1993; de Waele et al. 1995) provide a 



potential anatomical substrate by which 
endogenous opioids may modulate 
the dopaminergic and, ultimately, the 
rewarding effects of ethanol. In effect, 
both naltrexone and the delta-selec- 
tive opiate antagonist naltrindole have 
been shown to blunt ethanol -induced 
increases in DA release from the 
nucleus accumbens after systemic or 
local administration of ethanol 
(Acquas et al. 1993; Benjamin et al. 
1993). Thus, it is possible that interfer- 
ence with ethanol-induced stimulation 
of DA release may be a mechanism by 
which opiate antagonists suppress 
ethanol-seeking behavior. This hypoth- 
esis has received strong support by the 
recent demonstration that decreases in 
ethanol-reinforced operant respond- 
ing produced by naltrexone are 
directly coupled to naltrexone- 
induced decreases in the efficacy of 
ethanol to increase DA release in the 
nucleus accumbens (Gonzales and 
Weiss 1998). 

Excitatory and Inhibitory 
Amino Acids 

A potential role for GABAergic and 
glutamatergic mechanisms in relapse has 
emerged on the basis of both clinical and 
basic research involving the drug acam- 
prosate (calcium N^cetylhomotaurine). 
Acamprosate has been used successfully 
for relapse prevention in detoxified 
alcoholics in Europe (Lhuintre et al. 
1985, 1990; Soyka and Sass 1994; 
Paille et al. 1995; Sass et al. 1996; 
Whitworth et al. 1996; Pelc et al. 
1997; for reviews, see Chick 1995; 
Wilde and Wagstaff 1997). In behav- 
ioral studies that have used the alcohol 
deprivation procedure as a model of 



286 



Neuroadaptive Changes in Neurotransmitter Systems 



relapse in rats, acamprosate effectively 
reversed the increase in ethanol intake 
associated with forced abstinence 
(Heyser et al. 1996; Spanagel et al. 
1996; Holter et al. 1997; Spanagel 
and Zieglgansberger 1997).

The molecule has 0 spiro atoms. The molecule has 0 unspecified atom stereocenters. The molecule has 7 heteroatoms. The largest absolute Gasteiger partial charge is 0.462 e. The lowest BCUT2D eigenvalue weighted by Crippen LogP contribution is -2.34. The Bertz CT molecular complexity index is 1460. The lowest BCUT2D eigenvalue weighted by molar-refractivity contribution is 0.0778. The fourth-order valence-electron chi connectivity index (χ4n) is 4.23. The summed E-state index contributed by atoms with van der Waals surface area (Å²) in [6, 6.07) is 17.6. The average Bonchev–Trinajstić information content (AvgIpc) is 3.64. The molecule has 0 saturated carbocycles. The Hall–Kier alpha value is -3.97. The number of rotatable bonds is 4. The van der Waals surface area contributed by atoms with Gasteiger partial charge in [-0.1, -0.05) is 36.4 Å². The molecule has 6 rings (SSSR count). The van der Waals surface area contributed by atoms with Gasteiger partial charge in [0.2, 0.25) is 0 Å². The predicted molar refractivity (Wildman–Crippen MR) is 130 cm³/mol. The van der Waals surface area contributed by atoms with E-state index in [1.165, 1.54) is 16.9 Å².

Although the neurobiological mech- 
anisms by which acamprosate acts to 
exert its putative anticraving and 
antirelapse action are not well under- 
stood, there is some evidence that this 
agent reduces ethanol withdrawal- 
induced neuronal hyperexcitability by 
interacting with glutamatergic/NMDA 
(N-methyl-D-aspartate) and, perhaps, 
GABAergic transmission (Zeise et al. 
1993; Spanagel et al. 1996; Holter et 
al. 1997). Withdrawal-associated 
hyperexcitability is predominantiy medi- 
ated by changes in GABA systems, 
voltage-gated Ca 2+ channels, and glu- 
tamate/NMDA systems, and evidence 
from functional studies confirms that 
acamprosate interacts with these sys- 
tems (Littleton 1995; Spanagel and 
Zieglgansberger 1997). In particular, 
acamprosate may have a modulatory 
action on glutamatergic mechanisms 
by enhancing glutamate transmission 
under some conditions (Madamba et 
al. 1996) but inhibiting it under other 
conditions (Zeise et al. 1993). Acam- 
prosate also suppresses elevated c-fos 
expression in rats undergoing with- 
drawal within brain reward regions 
(Putzke et al. 1996), a finding that is 
consistent with the putative antire- 
lapse properties of this agent. 

Overall, there is growing, albeit still 
tentative, evidence that acamprosate 
can suppress neuronal excitability and 
associated motivational effects during 
ethanol withdrawal, and that these 



effects involve, in particular, interactions 
with excitatory (NMD A) amino acid 
transmission. A possible role for NMDA 
receptors in ethanol-seeking behavior 
and relapse has also recently been impli- 
cated by the finding that memantine 
(l-amino-3,5-dimethyl-adamantane), 
an uncompetitive NMDA antagonist, 
suppressed ethanol deprivation- 
induced increases in ethanol consump- 
tion (Holter et al. 1996). 

5 -Hydroxytryptamine 

Clinical studies implicate a possible 
involvement of serotonergic mechanisms 
in alcohol craving and relapse. Several 
pharmacological agents that interact 
with 5-HT receptors, including the 
nonselective partial 5-HT agonist m- 
chlorophenylpiperazine (mCPP) 
(Malec et al. 1996) and the partial 5- 
HT 1A agonist buspirone (Buydens- 
Branchey et al. 1997), reduce alcohol 
craving and rates of relapse in alco- 
holic patients. In the case of bus- 
pirone, this effect has been attributed 
to the established anxiolytic efficacy of 
this drug, which is consistent with the 
hypothesis that anxiety associated with 
ethanol withdrawal and protracted 
abstinence is a major motivational fac- 
tor in relapse. The anticraving effect 
of mCPP was observed with oral 
administration (Malec et al. 1996); 
this is an interesting finding because, 
when administered intravenously, par- 
tial 5-HT receptor agonists have been 
shown to produce an ethanol-like 
feeling of "high" and craving for alco- 
hol in detoxified alcoholics (Benkelfat 
et al. 1991; Lee and Meltzer 1991; 
Krystal et al. 1994). These observa- 
tions are consistent with data from 



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NIAAA's Neuroscience and Behavioral Research Portfolio 



animal studies that have implicated 5- 
HT in die discriminative stimulus prop- 
erties of ethanol (Grant and Barrett